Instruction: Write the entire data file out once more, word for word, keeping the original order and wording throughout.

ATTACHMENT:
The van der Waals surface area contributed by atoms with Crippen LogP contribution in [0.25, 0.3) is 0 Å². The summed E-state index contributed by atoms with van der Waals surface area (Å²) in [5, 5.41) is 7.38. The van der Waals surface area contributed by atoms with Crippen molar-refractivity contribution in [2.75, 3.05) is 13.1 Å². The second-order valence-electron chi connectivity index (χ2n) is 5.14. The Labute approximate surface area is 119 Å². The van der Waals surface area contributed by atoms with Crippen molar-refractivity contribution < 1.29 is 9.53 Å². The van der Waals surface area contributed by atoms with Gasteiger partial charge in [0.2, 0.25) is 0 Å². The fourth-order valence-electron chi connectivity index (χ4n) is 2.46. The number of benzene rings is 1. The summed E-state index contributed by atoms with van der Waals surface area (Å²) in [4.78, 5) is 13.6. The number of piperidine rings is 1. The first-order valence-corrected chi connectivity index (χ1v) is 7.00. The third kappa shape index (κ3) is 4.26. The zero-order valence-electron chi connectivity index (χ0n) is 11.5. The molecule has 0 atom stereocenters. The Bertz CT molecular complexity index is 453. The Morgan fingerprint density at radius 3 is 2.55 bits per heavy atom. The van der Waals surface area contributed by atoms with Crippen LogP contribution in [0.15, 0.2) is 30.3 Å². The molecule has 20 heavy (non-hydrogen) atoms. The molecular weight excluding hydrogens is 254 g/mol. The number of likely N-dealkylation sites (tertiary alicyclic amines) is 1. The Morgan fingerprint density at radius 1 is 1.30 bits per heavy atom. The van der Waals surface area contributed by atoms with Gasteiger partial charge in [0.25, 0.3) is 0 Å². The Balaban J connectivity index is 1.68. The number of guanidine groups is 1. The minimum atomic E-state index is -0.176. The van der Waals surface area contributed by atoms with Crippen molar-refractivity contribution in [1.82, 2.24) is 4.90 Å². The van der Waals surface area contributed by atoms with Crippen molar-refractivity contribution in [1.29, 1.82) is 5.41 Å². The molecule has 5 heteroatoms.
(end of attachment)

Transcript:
The van der Waals surface area contributed by atoms with Crippen LogP contribution in [0.25, 0.3) is 0 Å². The summed E-state index contributed by atoms with van der Waals surface area (Å²) in [5, 5.41) is 7.38. The van der Waals surface area contributed by atoms with Crippen molar-refractivity contribution in [2.75, 3.05) is 13.1 Å². The second-order valence-electron chi connectivity index (χ2n) is 5.14. The Labute approximate surface area is 119 Å². The van der Waals surface area contributed by atoms with Crippen molar-refractivity contribution < 1.29 is 9.53 Å². The van der Waals surface area contributed by atoms with Gasteiger partial charge in [0.2, 0.25) is 0 Å². The fourth-order valence-electron chi connectivity index (χ4n) is 2.46. The number of benzene rings is 1. The summed E-state index contributed by atoms with van der Waals surface area (Å²) in [4.78, 5) is 13.6. The number of piperidine rings is 1. The first-order valence-corrected chi connectivity index (χ1v) is 7.00. The third kappa shape index (κ3) is 4.26. The zero-order valence-electron chi connectivity index (χ0n) is 11.5. The molecule has 0 atom stereocenters. The Bertz CT molecular complexity index is 453. The Morgan fingerprint density at radius 3 is 2.55 bits per heavy atom. The van der Waals surface area contributed by atoms with Crippen LogP contribution in [0.15, 0.2) is 30.3 Å². The molecule has 20 heavy (non-hydrogen) atoms. The molecular weight excluding hydrogens is 254 g/mol. The number of likely N-dealkylation sites (tertiary alicyclic amines) is 1. The Morgan fingerprint density at radius 1 is 1.30 bits per heavy atom. The van der Waals surface area contributed by atoms with Gasteiger partial charge in [0.25, 0.3) is 0 Å². The Balaban J connectivity index is 1.68. The number of guanidine groups is 1. The minimum atomic E-state index is -0.176. The van der Waals surface area contributed by atoms with Crippen molar-refractivity contribution in [1.82, 2.24) is 4.90 Å². The van der Waals surface area contributed by atoms with Crippen molar-refractivity contribution in [1.29, 1.82) is 5.41 Å². The molecule has 5 heteroatoms.